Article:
There was work to be done. You can see my crack team! Despite the complex preparations, our task was only to replenish bee drink and to have a close up look at the bees in action. It was mid July. I was regularly feeding my new hives. Once suited up, we went out to the bee yard — really only two hives.
The muscle of the middle generation was most useful because the medium boxes were already almost too heavy with honey for me to lift, especially since my hives are elevated a couple feet above the ground.
In case you’ve forgotten, both hives died in March. I think they went into the winter with clusters that were too small and with too little stored honey to make it through a severe winter. Perhaps I should have combined them. Both hives had been alive as late as February, however. Apparently they could not get to the fondant I put in the hives for them; it was still there when I cleaned the hives.
Our three generational team effort went well on that grey July day. We added bee tea to both hives. We had a good look at bees at all stages of development. We did not remove enough mediums to get into the brood box to look for the queen. No one got stung. My entomologist grandson would have liked to investigate more. Next summer I hope to have more work space around the hives to make that possible.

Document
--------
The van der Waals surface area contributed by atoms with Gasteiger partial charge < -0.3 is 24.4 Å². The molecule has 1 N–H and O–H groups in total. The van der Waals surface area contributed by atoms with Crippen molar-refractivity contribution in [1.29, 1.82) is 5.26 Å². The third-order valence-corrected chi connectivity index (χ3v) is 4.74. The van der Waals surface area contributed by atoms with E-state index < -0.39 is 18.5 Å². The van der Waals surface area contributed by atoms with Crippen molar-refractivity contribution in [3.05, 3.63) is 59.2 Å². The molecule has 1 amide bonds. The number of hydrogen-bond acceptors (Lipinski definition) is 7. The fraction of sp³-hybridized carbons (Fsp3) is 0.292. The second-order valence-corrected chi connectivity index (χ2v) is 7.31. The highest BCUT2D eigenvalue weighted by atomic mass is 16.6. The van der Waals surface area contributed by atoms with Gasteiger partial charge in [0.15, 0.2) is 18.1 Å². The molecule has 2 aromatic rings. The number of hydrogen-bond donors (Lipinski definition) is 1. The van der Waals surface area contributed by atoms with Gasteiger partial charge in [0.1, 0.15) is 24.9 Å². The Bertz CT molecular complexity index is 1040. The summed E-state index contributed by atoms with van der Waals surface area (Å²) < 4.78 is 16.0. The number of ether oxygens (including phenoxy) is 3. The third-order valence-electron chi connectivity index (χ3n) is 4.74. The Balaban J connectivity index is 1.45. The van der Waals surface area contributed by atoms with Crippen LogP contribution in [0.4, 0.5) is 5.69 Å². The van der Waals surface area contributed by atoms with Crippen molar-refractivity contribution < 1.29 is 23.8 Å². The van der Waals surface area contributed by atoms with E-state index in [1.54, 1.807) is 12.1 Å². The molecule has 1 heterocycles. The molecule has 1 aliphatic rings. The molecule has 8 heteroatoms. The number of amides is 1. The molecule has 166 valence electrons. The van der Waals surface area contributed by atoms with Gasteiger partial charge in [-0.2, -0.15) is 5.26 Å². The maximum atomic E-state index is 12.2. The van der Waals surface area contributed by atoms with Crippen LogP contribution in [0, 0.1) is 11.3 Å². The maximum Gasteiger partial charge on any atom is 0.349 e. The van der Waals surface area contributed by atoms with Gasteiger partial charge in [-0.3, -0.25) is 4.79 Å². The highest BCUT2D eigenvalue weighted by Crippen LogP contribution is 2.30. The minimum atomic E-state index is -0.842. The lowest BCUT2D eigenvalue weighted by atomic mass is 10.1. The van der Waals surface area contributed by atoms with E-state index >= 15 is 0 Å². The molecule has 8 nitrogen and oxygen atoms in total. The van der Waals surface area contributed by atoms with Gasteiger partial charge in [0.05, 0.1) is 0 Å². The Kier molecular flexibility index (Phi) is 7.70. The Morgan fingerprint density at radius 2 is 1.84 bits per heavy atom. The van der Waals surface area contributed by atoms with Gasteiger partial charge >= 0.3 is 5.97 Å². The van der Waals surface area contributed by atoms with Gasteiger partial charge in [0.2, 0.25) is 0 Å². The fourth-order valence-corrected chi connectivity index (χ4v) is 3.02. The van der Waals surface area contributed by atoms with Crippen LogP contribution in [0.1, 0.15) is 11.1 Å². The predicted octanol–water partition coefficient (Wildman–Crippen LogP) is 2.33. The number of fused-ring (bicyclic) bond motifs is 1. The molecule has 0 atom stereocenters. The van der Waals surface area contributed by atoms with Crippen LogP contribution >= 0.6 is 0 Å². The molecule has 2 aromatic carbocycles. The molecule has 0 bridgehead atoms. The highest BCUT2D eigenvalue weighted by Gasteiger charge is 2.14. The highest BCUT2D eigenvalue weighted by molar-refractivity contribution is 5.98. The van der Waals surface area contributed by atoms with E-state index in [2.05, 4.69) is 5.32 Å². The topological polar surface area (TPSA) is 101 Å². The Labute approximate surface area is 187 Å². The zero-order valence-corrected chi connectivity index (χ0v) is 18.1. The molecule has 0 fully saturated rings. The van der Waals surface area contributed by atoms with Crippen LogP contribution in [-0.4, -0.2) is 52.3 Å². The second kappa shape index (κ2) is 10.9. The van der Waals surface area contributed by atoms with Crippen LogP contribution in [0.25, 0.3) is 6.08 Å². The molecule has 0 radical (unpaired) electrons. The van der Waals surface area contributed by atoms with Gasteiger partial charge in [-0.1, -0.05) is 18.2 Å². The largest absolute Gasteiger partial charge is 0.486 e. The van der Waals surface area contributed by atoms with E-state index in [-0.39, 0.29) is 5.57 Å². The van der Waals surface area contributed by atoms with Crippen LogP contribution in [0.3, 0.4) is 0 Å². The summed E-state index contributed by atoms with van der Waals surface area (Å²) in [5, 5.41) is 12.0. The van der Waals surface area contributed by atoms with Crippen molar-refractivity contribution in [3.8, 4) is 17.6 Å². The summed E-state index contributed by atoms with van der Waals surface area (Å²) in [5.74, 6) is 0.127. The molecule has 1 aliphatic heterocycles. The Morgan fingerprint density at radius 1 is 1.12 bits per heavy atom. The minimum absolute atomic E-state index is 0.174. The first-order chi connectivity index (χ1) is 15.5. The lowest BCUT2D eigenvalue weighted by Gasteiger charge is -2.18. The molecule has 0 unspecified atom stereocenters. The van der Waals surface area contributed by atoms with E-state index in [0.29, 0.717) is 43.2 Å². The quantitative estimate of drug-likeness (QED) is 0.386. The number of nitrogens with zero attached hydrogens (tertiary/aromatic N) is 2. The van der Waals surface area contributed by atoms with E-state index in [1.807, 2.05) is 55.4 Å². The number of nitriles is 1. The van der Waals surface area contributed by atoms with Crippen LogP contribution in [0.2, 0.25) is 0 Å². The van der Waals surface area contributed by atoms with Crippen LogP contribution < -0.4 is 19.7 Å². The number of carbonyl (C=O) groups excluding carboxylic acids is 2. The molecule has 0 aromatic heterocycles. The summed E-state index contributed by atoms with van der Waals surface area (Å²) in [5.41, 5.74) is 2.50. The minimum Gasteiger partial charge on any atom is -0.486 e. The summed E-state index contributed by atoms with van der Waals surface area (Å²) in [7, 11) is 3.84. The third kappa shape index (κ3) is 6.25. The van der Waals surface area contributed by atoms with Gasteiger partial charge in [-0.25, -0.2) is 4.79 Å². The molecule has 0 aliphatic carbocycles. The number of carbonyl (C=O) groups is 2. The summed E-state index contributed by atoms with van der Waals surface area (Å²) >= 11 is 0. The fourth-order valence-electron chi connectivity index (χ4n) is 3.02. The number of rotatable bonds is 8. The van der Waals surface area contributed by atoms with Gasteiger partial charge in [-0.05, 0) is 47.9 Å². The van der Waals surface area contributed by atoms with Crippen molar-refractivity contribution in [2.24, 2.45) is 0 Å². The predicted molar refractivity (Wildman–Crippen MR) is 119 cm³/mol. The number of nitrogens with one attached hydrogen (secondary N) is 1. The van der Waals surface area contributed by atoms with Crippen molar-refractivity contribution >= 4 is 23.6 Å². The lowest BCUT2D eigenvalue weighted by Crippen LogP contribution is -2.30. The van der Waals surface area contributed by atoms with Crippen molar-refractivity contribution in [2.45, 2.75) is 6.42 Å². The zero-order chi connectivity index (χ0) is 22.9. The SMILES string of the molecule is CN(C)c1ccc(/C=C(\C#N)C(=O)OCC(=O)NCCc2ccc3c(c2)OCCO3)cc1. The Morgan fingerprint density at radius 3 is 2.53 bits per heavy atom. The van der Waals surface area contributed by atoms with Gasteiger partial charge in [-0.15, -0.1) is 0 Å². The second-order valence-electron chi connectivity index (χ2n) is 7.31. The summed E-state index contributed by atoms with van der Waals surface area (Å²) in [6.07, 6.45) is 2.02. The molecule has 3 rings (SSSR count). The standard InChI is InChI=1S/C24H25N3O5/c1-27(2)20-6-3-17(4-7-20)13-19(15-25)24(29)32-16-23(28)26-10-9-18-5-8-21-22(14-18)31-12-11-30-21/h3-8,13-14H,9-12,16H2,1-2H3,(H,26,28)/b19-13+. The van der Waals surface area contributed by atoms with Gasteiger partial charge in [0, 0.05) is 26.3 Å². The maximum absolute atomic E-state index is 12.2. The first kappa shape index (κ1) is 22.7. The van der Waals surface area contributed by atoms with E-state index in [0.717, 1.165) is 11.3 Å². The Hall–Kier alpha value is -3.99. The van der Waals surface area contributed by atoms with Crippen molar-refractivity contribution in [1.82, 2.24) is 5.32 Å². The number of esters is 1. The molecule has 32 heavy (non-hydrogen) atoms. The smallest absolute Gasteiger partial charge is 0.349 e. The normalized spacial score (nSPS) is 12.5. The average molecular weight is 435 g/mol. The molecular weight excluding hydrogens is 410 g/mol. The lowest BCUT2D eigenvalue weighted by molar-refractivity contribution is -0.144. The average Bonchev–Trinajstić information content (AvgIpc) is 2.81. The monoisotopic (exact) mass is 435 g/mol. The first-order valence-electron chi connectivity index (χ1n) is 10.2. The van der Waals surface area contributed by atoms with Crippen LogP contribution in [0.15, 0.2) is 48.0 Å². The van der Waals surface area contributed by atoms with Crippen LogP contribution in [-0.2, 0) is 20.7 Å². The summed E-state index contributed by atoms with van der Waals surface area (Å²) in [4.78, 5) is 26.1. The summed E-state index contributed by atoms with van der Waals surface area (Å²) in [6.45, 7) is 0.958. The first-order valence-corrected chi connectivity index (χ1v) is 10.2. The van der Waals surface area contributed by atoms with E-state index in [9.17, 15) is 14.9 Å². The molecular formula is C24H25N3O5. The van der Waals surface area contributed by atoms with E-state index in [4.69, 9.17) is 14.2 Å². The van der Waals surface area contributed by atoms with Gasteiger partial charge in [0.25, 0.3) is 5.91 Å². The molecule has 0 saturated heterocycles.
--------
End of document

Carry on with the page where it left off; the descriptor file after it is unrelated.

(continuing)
Both hives have continued to store up lots of honey. The weather, though dry until the last couple of days, has been excellent for continued foraging. The field is packed with many types of Goldenrod. New York and New England asters, sunflowers, boneset and white wood asters are blooming as well. The bees also love the wild arugula in the veggie garden. You can see how they are doing in the photo below.
We did not see the queen when we opened the hives, so I can say that all the bees we saw that day about 13 weeks ago are dead now. The bee sisters, the workers, live between two and six weeks in the summer. The summer life expectancy of the bee brothers, the drones, is between four and six weeks. Compare that to the beekeepers team. We range in weeks of age from about 3,600 to 234. When we go back next year for another inspection, we won’t see a single bee we recognize.